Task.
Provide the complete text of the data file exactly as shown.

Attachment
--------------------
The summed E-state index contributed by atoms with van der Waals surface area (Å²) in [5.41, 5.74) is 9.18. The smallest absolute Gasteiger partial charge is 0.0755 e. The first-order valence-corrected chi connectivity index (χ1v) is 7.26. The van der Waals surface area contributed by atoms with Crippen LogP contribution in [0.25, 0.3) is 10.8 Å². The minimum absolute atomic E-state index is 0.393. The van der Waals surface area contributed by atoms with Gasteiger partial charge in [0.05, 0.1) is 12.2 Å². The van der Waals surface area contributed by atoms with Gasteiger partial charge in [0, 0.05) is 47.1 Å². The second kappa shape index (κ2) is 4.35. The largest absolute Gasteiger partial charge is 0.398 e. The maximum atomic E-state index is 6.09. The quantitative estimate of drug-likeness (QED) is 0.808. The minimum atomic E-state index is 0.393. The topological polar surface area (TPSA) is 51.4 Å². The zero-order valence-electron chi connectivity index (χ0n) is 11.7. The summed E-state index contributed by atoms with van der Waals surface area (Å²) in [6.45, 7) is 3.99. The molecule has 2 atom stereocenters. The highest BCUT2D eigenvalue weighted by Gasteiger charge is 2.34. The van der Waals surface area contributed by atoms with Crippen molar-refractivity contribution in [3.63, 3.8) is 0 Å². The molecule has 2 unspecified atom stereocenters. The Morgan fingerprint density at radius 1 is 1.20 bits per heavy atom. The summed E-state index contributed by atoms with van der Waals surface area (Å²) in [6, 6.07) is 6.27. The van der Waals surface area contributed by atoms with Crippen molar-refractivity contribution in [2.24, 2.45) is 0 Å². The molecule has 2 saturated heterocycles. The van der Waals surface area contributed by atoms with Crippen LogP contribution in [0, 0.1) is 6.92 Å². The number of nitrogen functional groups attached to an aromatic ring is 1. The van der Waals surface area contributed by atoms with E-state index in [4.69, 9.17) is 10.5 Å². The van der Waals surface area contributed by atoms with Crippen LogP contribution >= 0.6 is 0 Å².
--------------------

The summed E-state index contributed by atoms with van der Waals surface area (Å²) in [5.41, 5.74) is 9.18. The smallest absolute Gasteiger partial charge is 0.0755 e. The first-order valence-corrected chi connectivity index (χ1v) is 7.26. The van der Waals surface area contributed by atoms with Crippen LogP contribution in [0.25, 0.3) is 10.8 Å². The minimum absolute atomic E-state index is 0.393. The van der Waals surface area contributed by atoms with Gasteiger partial charge in [0.05, 0.1) is 12.2 Å². The van der Waals surface area contributed by atoms with Gasteiger partial charge in [0, 0.05) is 47.1 Å². The second kappa shape index (κ2) is 4.35. The largest absolute Gasteiger partial charge is 0.398 e. The maximum atomic E-state index is 6.09. The quantitative estimate of drug-likeness (QED) is 0.808. The minimum atomic E-state index is 0.393. The topological polar surface area (TPSA) is 51.4 Å². The zero-order valence-electron chi connectivity index (χ0n) is 11.7. The summed E-state index contributed by atoms with van der Waals surface area (Å²) in [6.45, 7) is 3.99. The molecule has 2 atom stereocenters. The highest BCUT2D eigenvalue weighted by Gasteiger charge is 2.34. The van der Waals surface area contributed by atoms with Crippen molar-refractivity contribution in [3.63, 3.8) is 0 Å². The molecule has 2 unspecified atom stereocenters. The Morgan fingerprint density at radius 1 is 1.20 bits per heavy atom. The summed E-state index contributed by atoms with van der Waals surface area (Å²) in [6, 6.07) is 6.27. The van der Waals surface area contributed by atoms with Crippen molar-refractivity contribution in [2.24, 2.45) is 0 Å². The molecule has 2 saturated heterocycles. The van der Waals surface area contributed by atoms with Crippen LogP contribution in [0, 0.1) is 6.92 Å². The number of nitrogen functional groups attached to an aromatic ring is 1. The van der Waals surface area contributed by atoms with E-state index in [4.69, 9.17) is 10.5 Å². The van der Waals surface area contributed by atoms with Crippen LogP contribution >= 0.6 is 0 Å².